you will find what they believed. But the second thing is the more important one. When you next pray to our Father who is in heaven, and especially when you have any trouble or need to bring to him for help or comfort, remember those who at such a time have no better than a fox to tell their troubles to. There are thousands here about me who, when they are in great sorrow, go in all earnestness to beg these five poor animals to help them, not knowing where else to go. Let us remember then, when we pray, to thank our heavenly Father that we know him. Perhaps some day and in some way we may even help those who are now worshiping the fairy fox to thank him with us.

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In that glorious, long-promised day when Christ shall reign in every land and heart, and when even Mongolia shall be the home of a pure and happy people, this name will shine in her annals as a star of the early dawn. In him Scotland has given for the world’s redemption another of her strong, resolute, self-denying sons. James Gilmour was born at Cathkin, near Glasgow, June 12, 1843. He received his early training in a household of Congregationalist Christians, who every Sunday walked five miles to worship with a church of their own order in Glasgow. His father, a joiner and timber merchant, gave to his bright, studious boy every opportunity for thorough education and in due time he was graduated at the University of Glasgow. He had not a shred of indolence in his nature and his superior scholarship secured for him many prizes, but, as he always shrank from speaking about himself, it was not till near the close of his University career that his comrades saw he had been preparing for some great work. When it became known that such a distinguished scholar meant to be a foreign missionary, thus giving bis life for Christ among the heathen, the moral effect was very great. To some it proved an unspeakable blessing.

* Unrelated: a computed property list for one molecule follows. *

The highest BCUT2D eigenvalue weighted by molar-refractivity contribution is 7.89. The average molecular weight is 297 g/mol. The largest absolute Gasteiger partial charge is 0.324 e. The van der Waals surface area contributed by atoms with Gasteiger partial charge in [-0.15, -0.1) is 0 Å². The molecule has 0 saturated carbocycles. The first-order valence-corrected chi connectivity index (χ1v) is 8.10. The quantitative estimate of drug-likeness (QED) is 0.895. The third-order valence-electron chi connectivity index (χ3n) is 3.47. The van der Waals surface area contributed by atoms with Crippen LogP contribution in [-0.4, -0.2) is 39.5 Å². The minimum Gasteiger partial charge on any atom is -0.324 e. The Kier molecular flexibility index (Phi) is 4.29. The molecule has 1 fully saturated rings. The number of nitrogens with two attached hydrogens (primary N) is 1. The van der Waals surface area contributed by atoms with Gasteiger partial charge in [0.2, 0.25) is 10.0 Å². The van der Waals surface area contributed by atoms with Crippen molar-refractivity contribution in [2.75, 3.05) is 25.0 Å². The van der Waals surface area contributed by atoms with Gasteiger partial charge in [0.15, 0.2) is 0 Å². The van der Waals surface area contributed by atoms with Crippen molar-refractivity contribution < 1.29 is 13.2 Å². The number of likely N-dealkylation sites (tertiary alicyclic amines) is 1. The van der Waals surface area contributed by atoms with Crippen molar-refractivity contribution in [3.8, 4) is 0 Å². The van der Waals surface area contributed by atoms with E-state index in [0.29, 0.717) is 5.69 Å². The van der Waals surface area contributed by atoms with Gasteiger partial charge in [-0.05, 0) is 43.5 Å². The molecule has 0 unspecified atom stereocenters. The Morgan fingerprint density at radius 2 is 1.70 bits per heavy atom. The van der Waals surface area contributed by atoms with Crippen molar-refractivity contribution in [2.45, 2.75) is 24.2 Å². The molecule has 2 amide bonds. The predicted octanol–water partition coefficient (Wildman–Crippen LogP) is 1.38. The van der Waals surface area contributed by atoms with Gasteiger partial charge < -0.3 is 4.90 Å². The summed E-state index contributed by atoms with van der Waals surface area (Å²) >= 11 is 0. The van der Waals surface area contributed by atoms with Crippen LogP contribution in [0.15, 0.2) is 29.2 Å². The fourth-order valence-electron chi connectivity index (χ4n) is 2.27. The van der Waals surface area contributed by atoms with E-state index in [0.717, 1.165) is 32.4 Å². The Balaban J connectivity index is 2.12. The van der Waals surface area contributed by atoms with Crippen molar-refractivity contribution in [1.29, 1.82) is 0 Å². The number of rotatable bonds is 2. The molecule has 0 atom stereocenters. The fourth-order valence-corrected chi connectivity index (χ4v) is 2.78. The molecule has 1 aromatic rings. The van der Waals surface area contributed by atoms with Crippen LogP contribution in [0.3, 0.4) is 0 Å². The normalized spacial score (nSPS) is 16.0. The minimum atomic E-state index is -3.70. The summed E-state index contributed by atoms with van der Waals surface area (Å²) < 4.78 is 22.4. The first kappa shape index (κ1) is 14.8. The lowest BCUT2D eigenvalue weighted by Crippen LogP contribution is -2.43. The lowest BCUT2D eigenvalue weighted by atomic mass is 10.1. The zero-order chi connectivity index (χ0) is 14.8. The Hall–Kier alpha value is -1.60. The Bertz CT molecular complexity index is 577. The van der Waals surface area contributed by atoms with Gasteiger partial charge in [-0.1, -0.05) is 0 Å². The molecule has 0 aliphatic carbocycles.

At his ordination Mr. Gilmour said: “Even on the low ground of common sense I seemed called to be a missionary. Is the kingdom a harvest field? Then I thought it reasonable that I should work where work was most abundant and the workers were fewest. But I go out as a missionary, not that I may follow the dictates of common sense but that I may obey that command of Christ, ‘Go ye into all the world and preach.’ This command seems to me strictly a missionary injunction, so that, apart altogether from choice and other lower reasons, my going forth is a matter of obedience to a plain command; and in place of seeking to assign a reason for going abroad, I would prefer to say that I have failed to discover any reason why I should remain at home.”